Perhaps all the individuals should learn to give something back and try to be less selfish. It needs to be emphasised the fact that, humans, by consuming, have a major negative impact on the environment, and because they waste too much, we can say that people destroy and produce at the same time. By having a huge number of demands and by giving back so little, the Planet`s resources are diminishing day by day. Unfortunately, the number of people willing to do something and stop this from happening is much lower than the number of those who only care about themselves.

    • Word count: 2013
  6. Social Aspects of Intergroup Conflict between Muslims and Hindus in India

    As Khan & Sen, (2009) have suggested, whilst many academic disciplines such as sociology, political science, economics and history have discussed the group relations in India, psychology theory and research has been slow. This paper will discuss some of the social psychology aspects of intergroup theories that this case study highlights. Groups, and in particular religious groups, provide their members with a comprehensive social identity with shared values and norms, which assists in mobilizing and justifying collective actions. Social identity is not only derived from the group membership but also the members of the group strive to gain a positive self esteem through maintaining a positive social identity; this is commonly known as the self esteem hypothesis (Breckler, 2006).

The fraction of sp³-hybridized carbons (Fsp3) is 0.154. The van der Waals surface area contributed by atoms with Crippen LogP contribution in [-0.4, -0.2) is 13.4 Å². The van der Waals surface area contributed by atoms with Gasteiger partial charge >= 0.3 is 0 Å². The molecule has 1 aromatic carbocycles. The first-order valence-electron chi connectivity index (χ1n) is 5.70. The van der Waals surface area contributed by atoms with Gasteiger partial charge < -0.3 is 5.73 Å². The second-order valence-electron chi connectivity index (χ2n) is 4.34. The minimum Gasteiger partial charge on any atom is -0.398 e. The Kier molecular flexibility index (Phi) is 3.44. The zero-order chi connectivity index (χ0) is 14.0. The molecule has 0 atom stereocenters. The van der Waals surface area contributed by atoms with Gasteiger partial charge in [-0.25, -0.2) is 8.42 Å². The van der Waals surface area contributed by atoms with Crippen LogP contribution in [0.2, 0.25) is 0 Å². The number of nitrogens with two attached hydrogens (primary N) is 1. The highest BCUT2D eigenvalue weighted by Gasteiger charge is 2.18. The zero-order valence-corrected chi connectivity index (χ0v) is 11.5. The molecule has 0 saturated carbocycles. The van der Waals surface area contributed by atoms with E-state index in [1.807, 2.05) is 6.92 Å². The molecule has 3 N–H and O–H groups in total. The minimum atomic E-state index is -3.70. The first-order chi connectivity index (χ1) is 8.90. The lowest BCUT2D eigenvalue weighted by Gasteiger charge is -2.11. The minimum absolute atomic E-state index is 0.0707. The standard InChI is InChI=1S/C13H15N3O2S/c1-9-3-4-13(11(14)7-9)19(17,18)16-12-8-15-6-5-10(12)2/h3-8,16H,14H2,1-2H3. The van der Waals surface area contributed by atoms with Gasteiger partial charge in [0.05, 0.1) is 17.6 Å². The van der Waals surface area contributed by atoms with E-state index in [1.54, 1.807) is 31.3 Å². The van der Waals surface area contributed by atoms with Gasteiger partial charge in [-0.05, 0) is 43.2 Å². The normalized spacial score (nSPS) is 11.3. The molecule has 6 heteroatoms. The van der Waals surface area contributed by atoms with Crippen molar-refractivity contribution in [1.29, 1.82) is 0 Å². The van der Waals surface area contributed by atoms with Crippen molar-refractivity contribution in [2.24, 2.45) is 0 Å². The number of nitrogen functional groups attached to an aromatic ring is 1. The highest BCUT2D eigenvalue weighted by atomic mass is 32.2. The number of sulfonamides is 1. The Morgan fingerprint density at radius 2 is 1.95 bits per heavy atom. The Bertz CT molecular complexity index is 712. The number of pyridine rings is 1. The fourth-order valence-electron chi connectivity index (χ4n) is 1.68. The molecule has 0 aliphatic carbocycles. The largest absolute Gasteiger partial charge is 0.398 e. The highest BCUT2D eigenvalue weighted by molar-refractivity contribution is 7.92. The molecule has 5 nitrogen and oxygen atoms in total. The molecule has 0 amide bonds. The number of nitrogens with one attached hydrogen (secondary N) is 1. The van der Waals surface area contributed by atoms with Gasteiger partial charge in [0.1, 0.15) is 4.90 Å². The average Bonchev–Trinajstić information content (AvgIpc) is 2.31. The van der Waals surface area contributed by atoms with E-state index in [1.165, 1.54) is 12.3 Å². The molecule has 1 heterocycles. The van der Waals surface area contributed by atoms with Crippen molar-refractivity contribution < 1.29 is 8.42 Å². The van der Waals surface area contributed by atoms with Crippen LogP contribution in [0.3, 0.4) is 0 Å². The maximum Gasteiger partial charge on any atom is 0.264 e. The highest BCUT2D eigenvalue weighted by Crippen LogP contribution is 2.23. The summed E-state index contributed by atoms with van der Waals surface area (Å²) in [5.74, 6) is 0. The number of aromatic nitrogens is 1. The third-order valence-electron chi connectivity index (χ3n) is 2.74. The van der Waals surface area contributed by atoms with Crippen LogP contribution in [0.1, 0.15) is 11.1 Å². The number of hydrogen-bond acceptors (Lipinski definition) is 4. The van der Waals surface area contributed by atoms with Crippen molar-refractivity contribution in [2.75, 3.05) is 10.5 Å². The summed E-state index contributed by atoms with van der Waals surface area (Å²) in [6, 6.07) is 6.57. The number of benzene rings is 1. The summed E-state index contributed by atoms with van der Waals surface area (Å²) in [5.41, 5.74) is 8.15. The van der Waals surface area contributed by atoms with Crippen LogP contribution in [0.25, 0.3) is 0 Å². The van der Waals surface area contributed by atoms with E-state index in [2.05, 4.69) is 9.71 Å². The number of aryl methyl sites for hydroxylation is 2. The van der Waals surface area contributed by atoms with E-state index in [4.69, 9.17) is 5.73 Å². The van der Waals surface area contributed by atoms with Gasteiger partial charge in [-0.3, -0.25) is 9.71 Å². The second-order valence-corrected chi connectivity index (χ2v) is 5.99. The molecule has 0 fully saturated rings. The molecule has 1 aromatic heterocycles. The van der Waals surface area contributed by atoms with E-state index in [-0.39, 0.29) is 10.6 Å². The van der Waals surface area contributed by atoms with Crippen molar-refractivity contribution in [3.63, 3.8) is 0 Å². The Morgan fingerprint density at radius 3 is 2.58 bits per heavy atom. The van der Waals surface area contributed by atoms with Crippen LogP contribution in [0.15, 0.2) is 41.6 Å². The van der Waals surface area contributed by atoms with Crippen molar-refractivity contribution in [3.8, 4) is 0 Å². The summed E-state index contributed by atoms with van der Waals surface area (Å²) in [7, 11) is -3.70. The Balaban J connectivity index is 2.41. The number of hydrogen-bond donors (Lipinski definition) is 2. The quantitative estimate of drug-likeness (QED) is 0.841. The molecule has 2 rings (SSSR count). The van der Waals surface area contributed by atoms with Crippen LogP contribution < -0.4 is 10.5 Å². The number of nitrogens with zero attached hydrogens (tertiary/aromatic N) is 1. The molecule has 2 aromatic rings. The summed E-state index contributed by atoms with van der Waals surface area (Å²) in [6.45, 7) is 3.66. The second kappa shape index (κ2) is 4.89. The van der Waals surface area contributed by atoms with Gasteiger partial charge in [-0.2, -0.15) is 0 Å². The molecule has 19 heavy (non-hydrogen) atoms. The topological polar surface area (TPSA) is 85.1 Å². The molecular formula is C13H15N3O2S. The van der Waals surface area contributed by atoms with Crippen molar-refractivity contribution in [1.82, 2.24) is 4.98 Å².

• Word count: 2388
  7. Critically consider the manifest and latent functions of schooling.

    The first "manifest function" of schooling would be to provide children with knowledge, skills and ways of thinking that are valuable and of practical use. These are attributes which are vital for work in adulthood. These purposes are obvious to all societies and don't bring much controversy to the function of schooling though as it is generally accepted that this is what a school is for. Less obvious functions be them "manifest" or "latent" can be questioned a bit more.